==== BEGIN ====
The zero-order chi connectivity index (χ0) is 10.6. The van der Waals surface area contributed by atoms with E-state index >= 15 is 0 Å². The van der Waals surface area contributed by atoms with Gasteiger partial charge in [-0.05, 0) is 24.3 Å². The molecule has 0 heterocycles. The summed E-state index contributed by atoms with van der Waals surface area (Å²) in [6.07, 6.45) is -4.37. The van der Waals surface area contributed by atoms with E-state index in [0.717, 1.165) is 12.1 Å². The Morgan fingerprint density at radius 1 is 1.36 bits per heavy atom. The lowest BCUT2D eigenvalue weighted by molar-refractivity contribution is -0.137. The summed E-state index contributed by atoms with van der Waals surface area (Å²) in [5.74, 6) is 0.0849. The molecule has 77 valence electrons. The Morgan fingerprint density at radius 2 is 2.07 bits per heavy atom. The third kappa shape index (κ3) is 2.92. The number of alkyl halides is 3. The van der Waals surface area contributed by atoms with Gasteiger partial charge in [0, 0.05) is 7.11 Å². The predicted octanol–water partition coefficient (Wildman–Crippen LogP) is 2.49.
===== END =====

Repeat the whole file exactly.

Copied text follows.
The zero-order chi connectivity index (χ0) is 10.6. The van der Waals surface area contributed by atoms with E-state index >= 15 is 0 Å². The van der Waals surface area contributed by atoms with Gasteiger partial charge in [-0.05, 0) is 24.3 Å². The molecule has 0 heterocycles. The summed E-state index contributed by atoms with van der Waals surface area (Å²) in [6.07, 6.45) is -4.37. The van der Waals surface area contributed by atoms with E-state index in [0.717, 1.165) is 12.1 Å². The Morgan fingerprint density at radius 1 is 1.36 bits per heavy atom. The lowest BCUT2D eigenvalue weighted by molar-refractivity contribution is -0.137. The summed E-state index contributed by atoms with van der Waals surface area (Å²) in [5.74, 6) is 0.0849. The molecule has 77 valence electrons. The Morgan fingerprint density at radius 2 is 2.07 bits per heavy atom. The third kappa shape index (κ3) is 2.92. The number of alkyl halides is 3. The van der Waals surface area contributed by atoms with Gasteiger partial charge in [0, 0.05) is 7.11 Å². The predicted octanol–water partition coefficient (Wildman–Crippen LogP) is 2.49.